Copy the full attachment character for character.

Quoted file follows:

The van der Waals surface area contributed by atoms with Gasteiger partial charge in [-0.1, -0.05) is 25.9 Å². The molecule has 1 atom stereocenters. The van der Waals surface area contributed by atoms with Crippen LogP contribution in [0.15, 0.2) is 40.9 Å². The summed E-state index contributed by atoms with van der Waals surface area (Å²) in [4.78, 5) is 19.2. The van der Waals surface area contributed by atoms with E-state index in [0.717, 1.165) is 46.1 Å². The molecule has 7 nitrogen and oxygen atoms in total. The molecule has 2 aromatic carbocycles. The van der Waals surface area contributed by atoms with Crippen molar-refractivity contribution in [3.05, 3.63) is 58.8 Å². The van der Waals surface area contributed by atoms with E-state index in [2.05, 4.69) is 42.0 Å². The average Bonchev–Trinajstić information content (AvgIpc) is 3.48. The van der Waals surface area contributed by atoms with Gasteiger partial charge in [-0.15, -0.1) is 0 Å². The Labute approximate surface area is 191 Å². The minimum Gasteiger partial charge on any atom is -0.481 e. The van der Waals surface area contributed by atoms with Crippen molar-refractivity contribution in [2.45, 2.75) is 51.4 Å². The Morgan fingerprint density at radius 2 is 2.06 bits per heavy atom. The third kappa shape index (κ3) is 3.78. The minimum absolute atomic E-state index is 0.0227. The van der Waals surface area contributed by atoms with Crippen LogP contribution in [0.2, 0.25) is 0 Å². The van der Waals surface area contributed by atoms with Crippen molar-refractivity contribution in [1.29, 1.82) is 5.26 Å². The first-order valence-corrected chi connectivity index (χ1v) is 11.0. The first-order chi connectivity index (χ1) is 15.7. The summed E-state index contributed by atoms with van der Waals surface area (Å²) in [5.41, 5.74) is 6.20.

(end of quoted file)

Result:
The van der Waals surface area contributed by atoms with Gasteiger partial charge in [-0.1, -0.05) is 25.9 Å². The molecule has 1 atom stereocenters. The van der Waals surface area contributed by atoms with Crippen LogP contribution in [0.15, 0.2) is 40.9 Å². The summed E-state index contributed by atoms with van der Waals surface area (Å²) in [4.78, 5) is 19.2. The van der Waals surface area contributed by atoms with E-state index in [0.717, 1.165) is 46.1 Å². The molecule has 7 nitrogen and oxygen atoms in total. The molecule has 2 aromatic carbocycles. The van der Waals surface area contributed by atoms with Crippen molar-refractivity contribution in [3.05, 3.63) is 58.8 Å². The van der Waals surface area contributed by atoms with E-state index in [2.05, 4.69) is 42.0 Å². The average Bonchev–Trinajstić information content (AvgIpc) is 3.48. The van der Waals surface area contributed by atoms with Gasteiger partial charge in [-0.15, -0.1) is 0 Å². The Labute approximate surface area is 191 Å². The minimum Gasteiger partial charge on any atom is -0.481 e. The van der Waals surface area contributed by atoms with Crippen molar-refractivity contribution in [2.45, 2.75) is 51.4 Å². The Morgan fingerprint density at radius 2 is 2.06 bits per heavy atom. The third kappa shape index (κ3) is 3.78. The minimum absolute atomic E-state index is 0.0227. The van der Waals surface area contributed by atoms with Crippen LogP contribution in [0.2, 0.25) is 0 Å². The van der Waals surface area contributed by atoms with Crippen molar-refractivity contribution in [1.29, 1.82) is 5.26 Å². The first-order valence-corrected chi connectivity index (χ1v) is 11.0. The first-order chi connectivity index (χ1) is 15.7. The summed E-state index contributed by atoms with van der Waals surface area (Å²) in [5.41, 5.74) is 6.20.